Son Volt

REVIEW: Son Volt “Electro Melodier”


Son Volt – Electro Melodier (Thirty Tigers)

With a variety of line-up changes throughout the years, Son Volt continues to mine the same rich landscape of dust bowl Americana while building on this time honored tradition with the spit and fire that comes with an electrified outlook. With Jay Farrar at its heart, Son Volt leans into his solemn baritone as it evokes quiet reflection on modern life’s trials and tribulations.

On Electro Melodier this takes the form of more overt indictment of modern America than on previous efforts – Farrar is direct, pointed, but there is still poetry mixed with hope in his protestation; see “Someday is Now” and “These Are the Times.”

“When you fade into a melody, your mind is lost in reverie” announces Farrar over a blast of electric guitars that jangle with barely contained energy that draws the listener deep into Son Volt’s landscape from the first moments of Electro Melodier as “Reverie” jumps and pulls with Farrar’s signature dynamics. “Lucky Ones” finds Farrar embracing an unexpected optimism. He sings, “Life is good with you around, the weight of the world is nowhere to be found.”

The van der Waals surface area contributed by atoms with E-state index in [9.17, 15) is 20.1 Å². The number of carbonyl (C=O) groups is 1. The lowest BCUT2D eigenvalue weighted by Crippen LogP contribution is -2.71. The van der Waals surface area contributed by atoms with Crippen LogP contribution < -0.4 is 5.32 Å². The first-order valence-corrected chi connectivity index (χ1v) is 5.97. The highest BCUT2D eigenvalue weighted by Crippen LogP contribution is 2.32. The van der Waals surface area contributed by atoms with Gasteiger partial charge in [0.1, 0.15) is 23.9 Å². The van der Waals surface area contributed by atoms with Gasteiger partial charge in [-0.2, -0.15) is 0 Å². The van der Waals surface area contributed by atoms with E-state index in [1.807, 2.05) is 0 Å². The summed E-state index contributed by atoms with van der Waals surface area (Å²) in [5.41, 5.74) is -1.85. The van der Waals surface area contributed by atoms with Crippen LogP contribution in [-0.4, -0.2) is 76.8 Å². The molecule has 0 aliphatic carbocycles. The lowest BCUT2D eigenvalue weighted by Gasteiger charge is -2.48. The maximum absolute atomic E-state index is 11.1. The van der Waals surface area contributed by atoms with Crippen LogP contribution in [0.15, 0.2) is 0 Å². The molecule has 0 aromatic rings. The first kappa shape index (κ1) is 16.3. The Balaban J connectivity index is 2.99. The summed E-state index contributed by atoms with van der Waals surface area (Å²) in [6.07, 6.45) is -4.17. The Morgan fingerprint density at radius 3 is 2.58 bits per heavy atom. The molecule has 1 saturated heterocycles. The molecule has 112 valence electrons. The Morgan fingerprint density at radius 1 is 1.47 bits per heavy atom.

“War on Money” and “Living in the USA” show of Farrar’s signature indictment of capitalisms wrong turns. “I’ve been thinking that it is time to declare … a war on misery,” Farrar muses over a slow blues slog. “They say freedom is a natural thing, from cradle to grave show the world what’s at stake, a higher purpose walks these streets all around in a sea of noise it’s still there but it’s tuned out, living in the USA,” Farrar sings like a accolade of the Boss. He continues to question, “Where is the heart of days of old? Where’s the empathy? Where’s the soul? Living in the USA, living in the USA.”

On “Sweet Refrain” a mix of piano and pedal steel lift Farrar’s acoustic guitar on a cloud of sound reminiscent of early Son Volt arrangements.  Drift away with Farrar and company on this “Sweet Refrain” and scoop a copy of Electro Melodier, featuring Jay Farrar, Mark Spencer, Chris Fame and Andrew DuPlantis, today.


















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